Porcine reproductive and respiratory syndrome virus (PRRSV) infects domestic pigs. It belongs to the family Arteriviridae, genus Porartevirus and there are two species – 1 (European) and 2 (North American). Highly pathogenic strains of the North American genotype emerged in China in the late 2000s, which are more virulent than the other strains. PRRSV is enveloped and has a capsid that encases a single stranded RNA genome.
PRRSV causes porcine reproductive and respiratory syndrome which is highly infectious – as little as 10 virons are needed to infect an animal although it is not highly contagious. The clinical signs vary depending on the age of animal infected; breeding age pigs are affected more commonly with the reproductive syndrome, whilst piglets and young pigs are affected by the respiratory syndrome.
- Decrease in conception
- Increase in premature birthing, late term abortions, stillborn or weak piglets and mummified foetuses.
- High preweaning mortality
- Perhaps respiratory distress or vomiting
- Blue colouring due to decrease blood flow (cyanosis) of the ears, abdomen and vulva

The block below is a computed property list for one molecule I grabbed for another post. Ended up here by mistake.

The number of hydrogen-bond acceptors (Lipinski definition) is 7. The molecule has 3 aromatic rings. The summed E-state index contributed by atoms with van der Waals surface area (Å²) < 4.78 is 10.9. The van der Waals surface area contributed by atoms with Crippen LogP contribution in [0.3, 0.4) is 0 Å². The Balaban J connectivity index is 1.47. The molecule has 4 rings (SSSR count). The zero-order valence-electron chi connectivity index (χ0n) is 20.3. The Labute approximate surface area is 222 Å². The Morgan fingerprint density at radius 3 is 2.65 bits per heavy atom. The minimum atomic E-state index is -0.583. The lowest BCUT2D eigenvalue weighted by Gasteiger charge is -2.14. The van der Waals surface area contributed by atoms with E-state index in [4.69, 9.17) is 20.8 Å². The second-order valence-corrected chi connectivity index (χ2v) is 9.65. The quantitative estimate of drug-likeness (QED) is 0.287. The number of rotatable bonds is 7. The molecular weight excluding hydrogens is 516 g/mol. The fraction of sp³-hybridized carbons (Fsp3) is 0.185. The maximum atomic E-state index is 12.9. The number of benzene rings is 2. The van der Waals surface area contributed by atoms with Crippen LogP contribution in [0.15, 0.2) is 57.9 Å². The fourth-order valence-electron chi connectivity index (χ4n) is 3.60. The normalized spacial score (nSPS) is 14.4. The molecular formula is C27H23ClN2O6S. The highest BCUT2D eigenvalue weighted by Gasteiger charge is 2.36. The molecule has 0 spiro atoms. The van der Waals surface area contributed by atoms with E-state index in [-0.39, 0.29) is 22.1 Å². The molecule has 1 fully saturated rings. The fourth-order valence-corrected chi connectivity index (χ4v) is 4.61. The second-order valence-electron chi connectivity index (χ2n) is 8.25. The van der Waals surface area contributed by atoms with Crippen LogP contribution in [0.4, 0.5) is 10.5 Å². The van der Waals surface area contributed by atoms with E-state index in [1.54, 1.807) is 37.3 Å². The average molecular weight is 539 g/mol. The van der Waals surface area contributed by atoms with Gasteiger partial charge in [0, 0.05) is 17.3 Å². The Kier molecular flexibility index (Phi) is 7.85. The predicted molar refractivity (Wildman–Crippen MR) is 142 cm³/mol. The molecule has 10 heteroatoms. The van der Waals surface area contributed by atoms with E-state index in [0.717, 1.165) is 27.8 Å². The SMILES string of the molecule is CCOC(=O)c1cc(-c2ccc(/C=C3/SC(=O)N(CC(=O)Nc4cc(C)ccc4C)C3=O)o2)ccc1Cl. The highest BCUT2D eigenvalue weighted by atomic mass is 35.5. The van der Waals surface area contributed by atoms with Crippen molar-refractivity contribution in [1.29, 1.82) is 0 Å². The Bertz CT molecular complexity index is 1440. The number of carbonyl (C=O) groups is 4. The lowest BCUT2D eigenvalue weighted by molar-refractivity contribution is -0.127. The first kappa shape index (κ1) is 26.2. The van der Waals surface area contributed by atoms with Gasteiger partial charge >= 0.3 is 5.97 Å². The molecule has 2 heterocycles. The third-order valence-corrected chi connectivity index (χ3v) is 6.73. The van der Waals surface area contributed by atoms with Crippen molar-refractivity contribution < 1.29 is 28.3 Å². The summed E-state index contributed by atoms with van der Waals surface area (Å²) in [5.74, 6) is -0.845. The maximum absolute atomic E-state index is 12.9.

- Difficulty breathing
- Stunted growth due to systemic disease
- Increased post weaning mortality
PRRSV spreads through direct contact, and may also be transmitted though artificial objects such as vehicles. Artificial insemination also transmits the virus as it is present in semen as well as in nasal secretions, urine, mammary secretions and faeces. Pregnant sows may pass the virus on and deliver persistently infected piglets.
PRRS is found in most areas of the world where pigs are raised. Although genotypes 1 and 2 predominate in Europe and North America, respectively, both have spread to countries such as China, Japan, Vietnam, the Philippines, Malaysia, and Korea among other countries in Asia.
Impact for Society – what are we doing?
PRRS is now the most economically important disease for the global pig industry, with losses estimated to exceed $664 million annually in the USA alone. The rapid evolution of PRRS prevents efficient control and vaccination.
By understanding the protective immune responses to PRRSV, the Institute will be able to design safer and more effective vaccines. Working with global animal health businesses to develop improved vaccines will contribute towards creating a more efficient and sustainable pig industry both in the UK and overseas.
*Image courtesy of Dr Javier Salguero, University of Surrey